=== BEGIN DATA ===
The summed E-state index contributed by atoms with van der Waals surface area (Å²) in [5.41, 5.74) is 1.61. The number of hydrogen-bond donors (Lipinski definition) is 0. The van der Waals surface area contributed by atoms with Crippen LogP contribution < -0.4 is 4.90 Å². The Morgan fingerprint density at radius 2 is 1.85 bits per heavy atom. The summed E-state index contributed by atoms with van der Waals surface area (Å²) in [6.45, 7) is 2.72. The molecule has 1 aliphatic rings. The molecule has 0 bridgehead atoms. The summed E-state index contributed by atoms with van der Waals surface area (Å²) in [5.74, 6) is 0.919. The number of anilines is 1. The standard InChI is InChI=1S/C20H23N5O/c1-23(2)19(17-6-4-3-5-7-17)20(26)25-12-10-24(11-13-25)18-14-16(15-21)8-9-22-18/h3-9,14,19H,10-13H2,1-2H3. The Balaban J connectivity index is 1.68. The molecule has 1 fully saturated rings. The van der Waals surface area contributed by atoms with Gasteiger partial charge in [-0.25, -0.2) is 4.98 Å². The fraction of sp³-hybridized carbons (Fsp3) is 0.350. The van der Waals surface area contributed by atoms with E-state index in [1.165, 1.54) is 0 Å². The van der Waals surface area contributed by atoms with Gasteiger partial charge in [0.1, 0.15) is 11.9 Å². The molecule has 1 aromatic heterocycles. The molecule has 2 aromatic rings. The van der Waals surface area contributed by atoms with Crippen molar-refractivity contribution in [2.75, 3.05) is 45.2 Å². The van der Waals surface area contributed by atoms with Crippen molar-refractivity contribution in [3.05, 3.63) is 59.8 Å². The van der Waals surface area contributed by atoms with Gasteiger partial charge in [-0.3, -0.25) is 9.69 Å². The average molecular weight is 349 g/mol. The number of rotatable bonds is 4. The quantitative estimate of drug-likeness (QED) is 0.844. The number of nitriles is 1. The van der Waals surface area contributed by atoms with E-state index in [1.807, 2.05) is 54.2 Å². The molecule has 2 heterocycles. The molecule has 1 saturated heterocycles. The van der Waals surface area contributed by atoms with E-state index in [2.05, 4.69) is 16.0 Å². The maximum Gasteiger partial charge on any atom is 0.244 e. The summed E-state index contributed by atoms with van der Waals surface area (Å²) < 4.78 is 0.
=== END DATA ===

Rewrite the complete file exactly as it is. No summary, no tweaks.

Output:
The summed E-state index contributed by atoms with van der Waals surface area (Å²) in [5.41, 5.74) is 1.61. The number of hydrogen-bond donors (Lipinski definition) is 0. The van der Waals surface area contributed by atoms with Crippen LogP contribution < -0.4 is 4.90 Å². The Morgan fingerprint density at radius 2 is 1.85 bits per heavy atom. The summed E-state index contributed by atoms with van der Waals surface area (Å²) in [6.45, 7) is 2.72. The molecule has 1 aliphatic rings. The molecule has 0 bridgehead atoms. The summed E-state index contributed by atoms with van der Waals surface area (Å²) in [5.74, 6) is 0.919. The number of anilines is 1. The standard InChI is InChI=1S/C20H23N5O/c1-23(2)19(17-6-4-3-5-7-17)20(26)25-12-10-24(11-13-25)18-14-16(15-21)8-9-22-18/h3-9,14,19H,10-13H2,1-2H3. The Balaban J connectivity index is 1.68. The molecule has 1 fully saturated rings. The van der Waals surface area contributed by atoms with Gasteiger partial charge in [-0.25, -0.2) is 4.98 Å². The fraction of sp³-hybridized carbons (Fsp3) is 0.350. The van der Waals surface area contributed by atoms with E-state index in [1.165, 1.54) is 0 Å². The van der Waals surface area contributed by atoms with Gasteiger partial charge in [0.1, 0.15) is 11.9 Å². The molecule has 1 aromatic heterocycles. The molecule has 2 aromatic rings. The van der Waals surface area contributed by atoms with Crippen molar-refractivity contribution in [2.75, 3.05) is 45.2 Å². The van der Waals surface area contributed by atoms with Crippen molar-refractivity contribution in [3.05, 3.63) is 59.8 Å². The van der Waals surface area contributed by atoms with Gasteiger partial charge in [-0.3, -0.25) is 9.69 Å². The average molecular weight is 349 g/mol. The number of rotatable bonds is 4. The quantitative estimate of drug-likeness (QED) is 0.844. The number of nitriles is 1. The van der Waals surface area contributed by atoms with E-state index in [1.807, 2.05) is 54.2 Å². The molecule has 2 heterocycles. The molecule has 1 saturated heterocycles. The van der Waals surface area contributed by atoms with E-state index in [2.05, 4.69) is 16.0 Å². The maximum Gasteiger partial charge on any atom is 0.244 e. The summed E-state index contributed by atoms with van der Waals surface area (Å²) < 4.78 is 0.